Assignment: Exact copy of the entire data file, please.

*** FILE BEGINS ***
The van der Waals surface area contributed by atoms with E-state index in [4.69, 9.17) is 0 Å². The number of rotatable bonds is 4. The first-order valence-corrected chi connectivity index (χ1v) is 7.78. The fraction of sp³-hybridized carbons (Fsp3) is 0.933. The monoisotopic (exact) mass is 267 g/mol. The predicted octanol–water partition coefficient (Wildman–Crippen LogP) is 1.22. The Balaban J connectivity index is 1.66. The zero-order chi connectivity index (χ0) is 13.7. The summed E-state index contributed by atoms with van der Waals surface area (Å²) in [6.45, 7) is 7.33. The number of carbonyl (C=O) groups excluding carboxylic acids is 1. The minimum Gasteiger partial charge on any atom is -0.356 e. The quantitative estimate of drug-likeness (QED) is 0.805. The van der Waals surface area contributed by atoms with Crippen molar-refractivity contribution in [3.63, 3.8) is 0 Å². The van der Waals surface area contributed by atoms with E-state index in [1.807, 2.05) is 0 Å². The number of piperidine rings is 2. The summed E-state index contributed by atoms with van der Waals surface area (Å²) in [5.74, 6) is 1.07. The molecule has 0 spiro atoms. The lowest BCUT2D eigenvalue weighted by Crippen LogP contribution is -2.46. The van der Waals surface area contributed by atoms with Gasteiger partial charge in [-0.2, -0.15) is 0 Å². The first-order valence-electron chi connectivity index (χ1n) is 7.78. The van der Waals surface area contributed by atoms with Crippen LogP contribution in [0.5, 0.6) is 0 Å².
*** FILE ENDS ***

The van der Waals surface area contributed by atoms with E-state index in [4.69, 9.17) is 0 Å². The number of rotatable bonds is 4. The first-order valence-corrected chi connectivity index (χ1v) is 7.78. The fraction of sp³-hybridized carbons (Fsp3) is 0.933. The monoisotopic (exact) mass is 267 g/mol. The predicted octanol–water partition coefficient (Wildman–Crippen LogP) is 1.22. The Balaban J connectivity index is 1.66. The zero-order chi connectivity index (χ0) is 13.7. The summed E-state index contributed by atoms with van der Waals surface area (Å²) in [6.45, 7) is 7.33. The number of carbonyl (C=O) groups excluding carboxylic acids is 1. The minimum Gasteiger partial charge on any atom is -0.356 e. The quantitative estimate of drug-likeness (QED) is 0.805. The van der Waals surface area contributed by atoms with Crippen molar-refractivity contribution in [3.63, 3.8) is 0 Å². The van der Waals surface area contributed by atoms with E-state index in [1.807, 2.05) is 0 Å². The number of piperidine rings is 2. The summed E-state index contributed by atoms with van der Waals surface area (Å²) in [5.74, 6) is 1.07. The molecule has 0 spiro atoms. The lowest BCUT2D eigenvalue weighted by Crippen LogP contribution is -2.46. The van der Waals surface area contributed by atoms with Gasteiger partial charge in [-0.2, -0.15) is 0 Å². The first-order valence-electron chi connectivity index (χ1n) is 7.78. The van der Waals surface area contributed by atoms with Crippen LogP contribution in [0.5, 0.6) is 0 Å².